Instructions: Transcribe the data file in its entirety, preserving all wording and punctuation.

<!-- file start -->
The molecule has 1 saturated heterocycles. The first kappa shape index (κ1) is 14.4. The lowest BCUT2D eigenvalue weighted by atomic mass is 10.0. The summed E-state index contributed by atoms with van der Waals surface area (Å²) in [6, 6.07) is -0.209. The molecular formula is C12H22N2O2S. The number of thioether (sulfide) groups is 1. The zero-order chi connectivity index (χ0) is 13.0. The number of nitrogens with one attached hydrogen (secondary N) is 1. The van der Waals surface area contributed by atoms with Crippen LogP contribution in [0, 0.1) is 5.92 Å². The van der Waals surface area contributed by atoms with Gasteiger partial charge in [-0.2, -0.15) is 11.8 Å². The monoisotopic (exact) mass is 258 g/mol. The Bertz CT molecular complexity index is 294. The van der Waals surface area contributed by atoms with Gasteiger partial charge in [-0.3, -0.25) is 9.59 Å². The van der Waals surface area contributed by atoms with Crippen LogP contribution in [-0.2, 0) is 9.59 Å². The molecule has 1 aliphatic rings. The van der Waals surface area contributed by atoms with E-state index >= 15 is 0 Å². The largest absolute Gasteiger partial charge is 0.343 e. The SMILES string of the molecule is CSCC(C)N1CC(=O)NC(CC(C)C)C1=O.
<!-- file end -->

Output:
The molecule has 1 saturated heterocycles. The first kappa shape index (κ1) is 14.4. The lowest BCUT2D eigenvalue weighted by atomic mass is 10.0. The summed E-state index contributed by atoms with van der Waals surface area (Å²) in [6, 6.07) is -0.209. The molecular formula is C12H22N2O2S. The number of thioether (sulfide) groups is 1. The zero-order chi connectivity index (χ0) is 13.0. The number of nitrogens with one attached hydrogen (secondary N) is 1. The van der Waals surface area contributed by atoms with Crippen LogP contribution in [0, 0.1) is 5.92 Å². The van der Waals surface area contributed by atoms with Gasteiger partial charge in [-0.2, -0.15) is 11.8 Å². The monoisotopic (exact) mass is 258 g/mol. The Bertz CT molecular complexity index is 294. The van der Waals surface area contributed by atoms with Gasteiger partial charge in [-0.3, -0.25) is 9.59 Å². The van der Waals surface area contributed by atoms with Crippen LogP contribution in [-0.2, 0) is 9.59 Å². The molecule has 1 aliphatic rings. The van der Waals surface area contributed by atoms with E-state index >= 15 is 0 Å². The largest absolute Gasteiger partial charge is 0.343 e. The SMILES string of the molecule is CSCC(C)N1CC(=O)NC(CC(C)C)C1=O.